“If you’re teaching something, then a student could question that and say, you know, ‘How do you know that’s true?’ And so the teacher would have to come up with different sources, ‘This is why I think this is true,’” Kruse says. Terre Haute Democratic Senator Tim Skinner says Kruse’s proposal is not something that needs to be mandated…. “If Senator Kruse had education experience he would know that students across the country are already doing that every day in the public school classroom,” Skinner says. “They question everything, and I think a teacher who’s actually doing their job will answer those questions.”
I have no problem with the idea of believing in creationism. If you’re a Christian and your faith leads you to believe that God created the Earth in six days and then took the seventh off to relax and knock back a few cold ones, then good on you. (Full disclosure: I don’t believe in God or creationism. I know; shocking, huh??)
Where I draw the line is with politicians from the Rabid Religious Right who believe that their faith ipso facto conveys upon them the divine right to subvert the separation of Church and State…or in this case, the separation of Church and Science.
There are plenty of places where children can ask all the questions they want about creationism and challenge the dominant paradigm if they so choose. They’re called churches, which are private entities not funded by taxpayers (if you look past the tax-exempt status of most churches). Schools, particularly when it comes to science are about the empirical- the provable and the demonstrable (NOT religious dogma requiring a leap of faith because there’s no proof to back it up). The problems begin when lawmakers like Sen. Kruse take it upon themselves to create a legislative end run around the separation of Church and State in order to turn public schools into (proselytizing) arms of Christian churches.
Can you imagine the hue and cry, the weeping and gnashing of teeth that would occur if a Muslim or Sikh politician tried a similar maneuver. The self-righteous indignation would be sufficient to power a small village. “How DARE they interject their religion into our schools!” would be the rallying cry from sea to shining sea. (I know; how DARE they…that’s the purview of fundies, right?)
Kruse’s bill is similar to a Tennessee bill that was passed in April, which encourages students to question teachers on science and protects teachers from retribution if they choose to teach creationism. His former legislation was killed in the House, as House Speaker Brian Bosma (R-IN) believed it would result in costly legal battles. The creationist movement suffered a defeat in the courts last week, when a Louisiana judge decreed that Gov. Bobby Jindal’s (R-LA) program to give huge sums of taxpayer dollars to religious private schools that teach anti-evolution theories was unconstitutional.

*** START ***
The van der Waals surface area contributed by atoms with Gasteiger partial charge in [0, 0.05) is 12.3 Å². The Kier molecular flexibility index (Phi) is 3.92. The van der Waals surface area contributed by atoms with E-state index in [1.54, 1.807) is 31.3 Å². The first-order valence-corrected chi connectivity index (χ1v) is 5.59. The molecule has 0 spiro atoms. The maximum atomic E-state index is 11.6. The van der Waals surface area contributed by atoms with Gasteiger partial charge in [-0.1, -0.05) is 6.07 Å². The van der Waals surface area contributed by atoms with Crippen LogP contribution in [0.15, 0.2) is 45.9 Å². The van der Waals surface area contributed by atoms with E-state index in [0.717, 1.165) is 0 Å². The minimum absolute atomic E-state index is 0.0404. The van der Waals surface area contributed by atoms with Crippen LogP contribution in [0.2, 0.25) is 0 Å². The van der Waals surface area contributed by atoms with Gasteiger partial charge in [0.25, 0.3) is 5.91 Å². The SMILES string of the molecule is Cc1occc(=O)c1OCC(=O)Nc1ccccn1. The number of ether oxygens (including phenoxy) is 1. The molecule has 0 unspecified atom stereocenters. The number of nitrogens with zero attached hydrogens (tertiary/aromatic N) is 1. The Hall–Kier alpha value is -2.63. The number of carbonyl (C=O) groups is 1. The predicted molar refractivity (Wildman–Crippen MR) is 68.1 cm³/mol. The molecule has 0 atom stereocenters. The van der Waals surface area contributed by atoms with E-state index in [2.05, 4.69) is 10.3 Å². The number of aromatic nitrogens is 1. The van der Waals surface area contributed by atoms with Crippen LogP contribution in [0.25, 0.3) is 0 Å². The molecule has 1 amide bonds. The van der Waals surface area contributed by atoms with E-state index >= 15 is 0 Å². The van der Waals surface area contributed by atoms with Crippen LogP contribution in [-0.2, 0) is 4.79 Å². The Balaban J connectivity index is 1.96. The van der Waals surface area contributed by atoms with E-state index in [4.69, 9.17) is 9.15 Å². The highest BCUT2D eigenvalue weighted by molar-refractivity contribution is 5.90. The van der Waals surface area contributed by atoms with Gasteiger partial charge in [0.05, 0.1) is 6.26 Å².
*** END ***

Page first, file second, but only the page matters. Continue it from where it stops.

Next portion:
Of course, my opposition to what Kruse is trying to accomplish is predicated on my strong belief in the separation of Church and State…as well as my belief in science and empirical reality being superior to religious faith. This isn’t meant to denigrate the place and value of either religion or faith, merely that neither belongs in our PUBLIC (i.e.- taxpayer-funded) schools.
If you neither believe in nor respect the separation of Church and State, then our public schools are fair game to be turned into a taxpayer-funded opportunity to spread the Gospel. Hmm…so many fundies object to what they (incorrectly and hypocritically) view as “oppression” by non-Christians (pro tip: You can’t be an oppressed majority), yet they see no problem when they are the ones doing the “oppressing.”
Thankfully, courts are beginning to come down on the side of the argument that forcing Christian dogma to be taught in public schools is unconstitutional. Though fundies like Kruse will never admit it, the separation of Church and State means that schools are for learning, not proselytizing.
That’s what churches are for.